A doctor works in a fertility clinic in India, where more women are becoming surrogates for UK parents (Reuters)
Parents, babies and surrogate mothers are all at risk of financial and emotional exploitation that could lead to a baby black market if tighter regulations are not put in place.
A report led by Eric Blyth, professor of social work at the University of Huddersfield, shows there has been a dramatic increase in the number of surrogate births in recent years.
The changing Face of Surrogacy in the UK has charted these births over the last six years and found that while it has become more socially acceptable, the risk of exploitation has grown exponentially.
It calls for UK authorities to monitor and regulate the field much more closely than it does at present.
UK couples wishing to become the parents of a child born through surrogacy have had to apply for a parental order since 1990.
Only married couples could do this at first but in 2008, the law changed so same-sex couples could have children through assisted conception and surrogacy.
This change meant there was a huge increase in the number of parental orders applied for; more than doubling in just a few years. Despite this, surrogacy agencies there to help with the process have been involved in fewer arrangements in recent years.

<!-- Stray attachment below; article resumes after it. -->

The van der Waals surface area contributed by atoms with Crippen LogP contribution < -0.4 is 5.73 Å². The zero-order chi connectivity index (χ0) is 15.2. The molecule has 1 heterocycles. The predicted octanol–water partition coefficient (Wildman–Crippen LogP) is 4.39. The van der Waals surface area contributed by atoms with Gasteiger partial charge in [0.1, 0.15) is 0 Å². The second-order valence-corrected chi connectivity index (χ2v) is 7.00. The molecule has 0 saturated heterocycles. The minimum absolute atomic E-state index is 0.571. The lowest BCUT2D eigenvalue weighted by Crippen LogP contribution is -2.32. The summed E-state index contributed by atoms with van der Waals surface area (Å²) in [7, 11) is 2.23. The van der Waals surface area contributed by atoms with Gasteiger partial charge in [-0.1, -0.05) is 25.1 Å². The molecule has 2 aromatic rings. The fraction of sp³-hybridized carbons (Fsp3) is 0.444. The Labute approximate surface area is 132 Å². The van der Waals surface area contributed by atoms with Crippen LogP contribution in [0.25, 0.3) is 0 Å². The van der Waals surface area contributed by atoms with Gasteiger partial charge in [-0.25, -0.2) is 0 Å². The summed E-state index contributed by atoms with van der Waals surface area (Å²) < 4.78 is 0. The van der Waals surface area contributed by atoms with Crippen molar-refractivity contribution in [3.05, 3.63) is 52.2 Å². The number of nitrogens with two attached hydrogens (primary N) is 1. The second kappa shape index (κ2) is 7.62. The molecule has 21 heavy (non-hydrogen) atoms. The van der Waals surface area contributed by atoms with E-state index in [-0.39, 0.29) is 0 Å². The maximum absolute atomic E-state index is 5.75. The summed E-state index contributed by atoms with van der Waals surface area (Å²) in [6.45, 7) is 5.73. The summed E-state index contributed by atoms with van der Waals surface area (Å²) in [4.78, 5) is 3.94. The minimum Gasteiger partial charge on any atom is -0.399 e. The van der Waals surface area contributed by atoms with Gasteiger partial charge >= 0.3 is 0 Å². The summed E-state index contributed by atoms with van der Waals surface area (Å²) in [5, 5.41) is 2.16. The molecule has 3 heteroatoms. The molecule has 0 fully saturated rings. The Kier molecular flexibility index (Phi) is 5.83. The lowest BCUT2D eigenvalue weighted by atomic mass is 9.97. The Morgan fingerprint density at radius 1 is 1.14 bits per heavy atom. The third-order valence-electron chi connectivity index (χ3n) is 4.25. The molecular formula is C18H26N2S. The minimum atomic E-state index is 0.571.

Blyth suggests that as more people opt for surrogacy, they are more likely to have informal arrangements without professional back-up.
"Without well-informed professionals, including child welfare and health professionals, there is a potential danger of parties being poorly informed and inadequately supported both during the surrogacy process itself and the years ahead," the report says.
It warns that the biggest danger comes from overseas surrogacy and the authors say this is where tighter regulations are required.
"Such developments could include financial risk to the adults concerned, physical and emotional risk to both adults and children concerned and failure to afford due dignity and attention to the children and to the formation of family life.
"There are already some worrying indications that overseas arrangements may pose such risks."
The report also points to a 'surrogacy ring' in Thailand in 2011, where 13 women were trafficked for the purpose of acting as surrogate mothers - seven of them were already pregnant. Recent reports suggest this is now happening in India too.
The authors say that the number of children born in India to UK parents could be far higher than the number of parental orders applied for; the economic differences between parents and surrogates could result in a baby black market, they warn.
It concludes: "The apparent increase in overseas arrangements that do not result in applications for parental orders is a matter of considerable concern."
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